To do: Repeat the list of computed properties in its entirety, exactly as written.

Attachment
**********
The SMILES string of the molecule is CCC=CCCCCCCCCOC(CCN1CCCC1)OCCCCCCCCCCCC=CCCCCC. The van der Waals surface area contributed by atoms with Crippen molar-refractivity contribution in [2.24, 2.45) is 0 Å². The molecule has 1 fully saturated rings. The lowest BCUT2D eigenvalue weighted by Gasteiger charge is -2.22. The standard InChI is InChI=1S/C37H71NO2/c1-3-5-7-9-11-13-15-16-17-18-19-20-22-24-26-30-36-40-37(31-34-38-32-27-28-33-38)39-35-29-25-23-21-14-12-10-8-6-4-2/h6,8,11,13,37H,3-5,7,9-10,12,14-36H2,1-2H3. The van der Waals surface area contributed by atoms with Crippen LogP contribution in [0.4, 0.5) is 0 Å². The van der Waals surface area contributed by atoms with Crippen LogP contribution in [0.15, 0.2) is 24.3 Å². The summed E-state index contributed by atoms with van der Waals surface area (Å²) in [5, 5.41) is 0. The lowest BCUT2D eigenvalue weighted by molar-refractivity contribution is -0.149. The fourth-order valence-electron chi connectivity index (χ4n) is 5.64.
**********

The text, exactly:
The SMILES string of the molecule is CCC=CCCCCCCCCOC(CCN1CCCC1)OCCCCCCCCCCCC=CCCCCC. The van der Waals surface area contributed by atoms with Crippen molar-refractivity contribution in [2.24, 2.45) is 0 Å². The molecule has 1 fully saturated rings. The lowest BCUT2D eigenvalue weighted by Gasteiger charge is -2.22. The standard InChI is InChI=1S/C37H71NO2/c1-3-5-7-9-11-13-15-16-17-18-19-20-22-24-26-30-36-40-37(31-34-38-32-27-28-33-38)39-35-29-25-23-21-14-12-10-8-6-4-2/h6,8,11,13,37H,3-5,7,9-10,12,14-36H2,1-2H3. The van der Waals surface area contributed by atoms with Crippen LogP contribution in [0.4, 0.5) is 0 Å². The van der Waals surface area contributed by atoms with Crippen LogP contribution in [0.15, 0.2) is 24.3 Å². The summed E-state index contributed by atoms with van der Waals surface area (Å²) in [5, 5.41) is 0. The lowest BCUT2D eigenvalue weighted by molar-refractivity contribution is -0.149. The fourth-order valence-electron chi connectivity index (χ4n) is 5.64.